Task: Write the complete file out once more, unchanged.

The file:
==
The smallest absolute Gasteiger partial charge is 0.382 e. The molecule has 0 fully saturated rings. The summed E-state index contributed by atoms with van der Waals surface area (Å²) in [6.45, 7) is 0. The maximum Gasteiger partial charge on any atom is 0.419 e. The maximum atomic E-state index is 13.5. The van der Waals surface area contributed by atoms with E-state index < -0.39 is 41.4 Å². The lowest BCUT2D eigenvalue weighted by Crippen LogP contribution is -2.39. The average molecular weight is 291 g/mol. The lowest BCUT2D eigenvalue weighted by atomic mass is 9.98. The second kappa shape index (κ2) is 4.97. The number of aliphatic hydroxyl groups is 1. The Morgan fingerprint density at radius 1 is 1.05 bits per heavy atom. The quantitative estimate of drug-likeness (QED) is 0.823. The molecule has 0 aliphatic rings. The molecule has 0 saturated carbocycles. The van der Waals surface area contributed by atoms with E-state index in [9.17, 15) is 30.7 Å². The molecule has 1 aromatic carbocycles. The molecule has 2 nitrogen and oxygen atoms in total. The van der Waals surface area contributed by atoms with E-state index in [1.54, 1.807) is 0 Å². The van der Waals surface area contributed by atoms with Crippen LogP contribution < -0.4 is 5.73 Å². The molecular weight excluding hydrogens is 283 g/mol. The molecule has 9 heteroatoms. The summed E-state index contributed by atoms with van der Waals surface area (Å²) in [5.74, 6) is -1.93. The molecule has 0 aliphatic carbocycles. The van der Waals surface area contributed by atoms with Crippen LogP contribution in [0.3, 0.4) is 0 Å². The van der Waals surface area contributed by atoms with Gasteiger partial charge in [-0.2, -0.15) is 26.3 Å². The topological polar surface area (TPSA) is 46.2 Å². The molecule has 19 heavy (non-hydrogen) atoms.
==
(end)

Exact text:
The smallest absolute Gasteiger partial charge is 0.382 e. The molecule has 0 fully saturated rings. The summed E-state index contributed by atoms with van der Waals surface area (Å²) in [6.45, 7) is 0. The maximum Gasteiger partial charge on any atom is 0.419 e. The maximum atomic E-state index is 13.5. The van der Waals surface area contributed by atoms with E-state index < -0.39 is 41.4 Å². The lowest BCUT2D eigenvalue weighted by Crippen LogP contribution is -2.39. The average molecular weight is 291 g/mol. The lowest BCUT2D eigenvalue weighted by atomic mass is 9.98. The second kappa shape index (κ2) is 4.97. The number of aliphatic hydroxyl groups is 1. The Morgan fingerprint density at radius 1 is 1.05 bits per heavy atom. The quantitative estimate of drug-likeness (QED) is 0.823. The molecule has 0 aliphatic rings. The molecule has 0 saturated carbocycles. The van der Waals surface area contributed by atoms with E-state index in [9.17, 15) is 30.7 Å². The molecule has 1 aromatic carbocycles. The molecule has 2 nitrogen and oxygen atoms in total. The van der Waals surface area contributed by atoms with E-state index in [1.54, 1.807) is 0 Å². The van der Waals surface area contributed by atoms with Crippen LogP contribution < -0.4 is 5.73 Å². The molecular weight excluding hydrogens is 283 g/mol. The molecule has 9 heteroatoms. The summed E-state index contributed by atoms with van der Waals surface area (Å²) in [5.74, 6) is -1.93. The molecule has 0 aliphatic carbocycles. The van der Waals surface area contributed by atoms with Crippen LogP contribution in [0.3, 0.4) is 0 Å². The van der Waals surface area contributed by atoms with Gasteiger partial charge in [-0.2, -0.15) is 26.3 Å². The topological polar surface area (TPSA) is 46.2 Å². The molecule has 19 heavy (non-hydrogen) atoms.